Produced by Swing 1971, S.L.
"'I Got Rhythm,' written by the Gershwin brothers for the musical Girl Crazy (1930), includes a harmonic pattern which has been used in lots of themes which jazz musicians use to improvise on.
'In A Sentimental Mood' (1931) is one of Duke Ellingtons most well known works, on which Duke himself and many others jazzmen have recorded multiple versions.
'Pick Yourself Up' was composed by Jerome Kern and Dorothy Fields for the film Swing Time (1936), which starred Fred Astaire and Ginger Rogers.
'Georgia On My Mind' (1930) is the most famous song by Hoagy Carmichael and Stuart Gorrell and has given great jazzmen outstanding versions, such as Louis Armstrongs and Ray Charles.
'Tea For Two,' composed by Vincent Youmans for the musical No, No Nanette (1925), became one of the most favorite themes of many orchestras and soloists in jazz world.
'Blues In The Night,' composed by Harold Arlen and Johnny Mercer in 1941 for the film with the same title, was nominated as the best soundtrack original theme that year. The first musical pattern hit the headlines.
The 'Fats Waller Medley,' includes three of the most well-known themes by a pianist and composer who had a great importance in jazz ('Aint Misbehavin', 'Black And Blue', 'Honeysuckle Rose').
'Stormy Weather,' is the most famous theme by Harold Arlen and Ted Koehler. It was presented by the great singer Ethel Waters at the Cotton Club in Harlem, and in 1943 the film with the same title starred Lena Horne and Bill Robinson.
'Ive Got The World on A String,' was written in 1932 by Harold Arlen and Ted Koehler for the show Cotton Club Parade, which was presented by Cab Calloway and Bing Crosby.
'Gee Baby, Aint I Good to You,' was composed in 1929 by the saxophonist, composer and arranger Don Redman and gave very interesting versions, such as Nat Coles and Louis Armstrong-Ella Fitzgeralds duet.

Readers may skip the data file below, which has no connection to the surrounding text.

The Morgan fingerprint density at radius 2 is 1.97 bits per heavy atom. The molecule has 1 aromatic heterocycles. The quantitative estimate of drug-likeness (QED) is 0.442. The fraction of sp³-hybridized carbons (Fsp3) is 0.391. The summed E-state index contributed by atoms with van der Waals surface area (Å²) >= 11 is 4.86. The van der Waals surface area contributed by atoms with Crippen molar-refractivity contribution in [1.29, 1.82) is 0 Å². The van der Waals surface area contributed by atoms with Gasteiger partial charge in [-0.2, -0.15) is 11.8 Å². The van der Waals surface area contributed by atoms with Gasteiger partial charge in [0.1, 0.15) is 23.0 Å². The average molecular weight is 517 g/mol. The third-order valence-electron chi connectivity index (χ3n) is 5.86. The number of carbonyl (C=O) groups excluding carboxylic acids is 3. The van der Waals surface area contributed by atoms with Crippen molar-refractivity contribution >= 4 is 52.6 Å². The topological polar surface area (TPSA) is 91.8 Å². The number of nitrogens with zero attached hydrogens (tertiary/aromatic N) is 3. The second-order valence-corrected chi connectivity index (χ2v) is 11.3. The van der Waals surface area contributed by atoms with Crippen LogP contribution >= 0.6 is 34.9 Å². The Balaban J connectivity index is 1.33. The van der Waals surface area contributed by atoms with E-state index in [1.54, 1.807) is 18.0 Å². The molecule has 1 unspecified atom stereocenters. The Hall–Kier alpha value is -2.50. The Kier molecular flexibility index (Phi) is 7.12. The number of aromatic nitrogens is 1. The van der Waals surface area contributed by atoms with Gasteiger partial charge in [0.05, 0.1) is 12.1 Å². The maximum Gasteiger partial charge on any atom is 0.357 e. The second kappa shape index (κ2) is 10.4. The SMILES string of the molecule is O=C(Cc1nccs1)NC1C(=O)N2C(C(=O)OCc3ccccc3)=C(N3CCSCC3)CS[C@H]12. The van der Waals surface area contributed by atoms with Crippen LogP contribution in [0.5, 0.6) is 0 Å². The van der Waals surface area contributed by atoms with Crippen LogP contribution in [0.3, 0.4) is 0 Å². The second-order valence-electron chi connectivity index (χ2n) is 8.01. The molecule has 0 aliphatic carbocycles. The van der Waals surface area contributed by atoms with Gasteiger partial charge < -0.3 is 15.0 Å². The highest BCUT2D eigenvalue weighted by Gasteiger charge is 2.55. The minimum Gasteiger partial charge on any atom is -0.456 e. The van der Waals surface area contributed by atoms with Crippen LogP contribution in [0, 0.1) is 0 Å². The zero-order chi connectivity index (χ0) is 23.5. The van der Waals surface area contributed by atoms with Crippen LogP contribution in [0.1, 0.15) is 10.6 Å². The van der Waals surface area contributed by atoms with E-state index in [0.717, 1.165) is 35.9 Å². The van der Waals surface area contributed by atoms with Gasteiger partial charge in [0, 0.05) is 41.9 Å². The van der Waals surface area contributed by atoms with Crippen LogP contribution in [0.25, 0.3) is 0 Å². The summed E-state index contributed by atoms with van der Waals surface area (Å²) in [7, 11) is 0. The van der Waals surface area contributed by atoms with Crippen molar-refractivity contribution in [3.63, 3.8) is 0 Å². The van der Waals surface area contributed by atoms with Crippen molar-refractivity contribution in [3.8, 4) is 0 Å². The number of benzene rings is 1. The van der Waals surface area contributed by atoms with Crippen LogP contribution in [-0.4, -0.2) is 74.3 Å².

'Love Me or Leave Me,' written by Walter Donaldson and Gus Cahn, was premiered in Broadway as taking part of the show Whoopee (1928). Ella Fitzgeralds version in 1962 together with Nelson Riddle got a Grammy prize.
The 'Song Book Medley' includes three of the most famous themes in musicals: 'Speak Low' by Kurt Weil and Ogden Nash, 'I Could Write A Book' by Richard Rodgers and Lorenz Hart and 'Lets Face The Music And Dance' by Irving Berlin.
'Almost Like Being in Love,' written in 1947 by Frederick Loewe and Alan Jay Lerner, it became famous in the musical Brigadoon directed by Vincente Minnelli, which starred George Kelly and Cyd Charisse.
'Thats All,' a ballad written in 1952 by Alan Brandt and Bob Hymes, has given us Nat King Coles warm vocal version as well as outstanding instrumental versions by Ben Webster, Benny Green and Milt Buckner.
'Everyday I Have The Blues' arouse from the deepest blues world by Peter Chatman (Memphis Slim). Thanks to B.B. King and Count Basie, and Joe Williams as a vocalist, a theme with such a humble origin has become one of the most famous standards.
'Lets Call The Whole Thing Off' is another of many works by George and Ira Gershwin, written in 1937 for the film Shall We Dance, which starred Fred Astaire and Ginger Rogers."
-From inside liner notes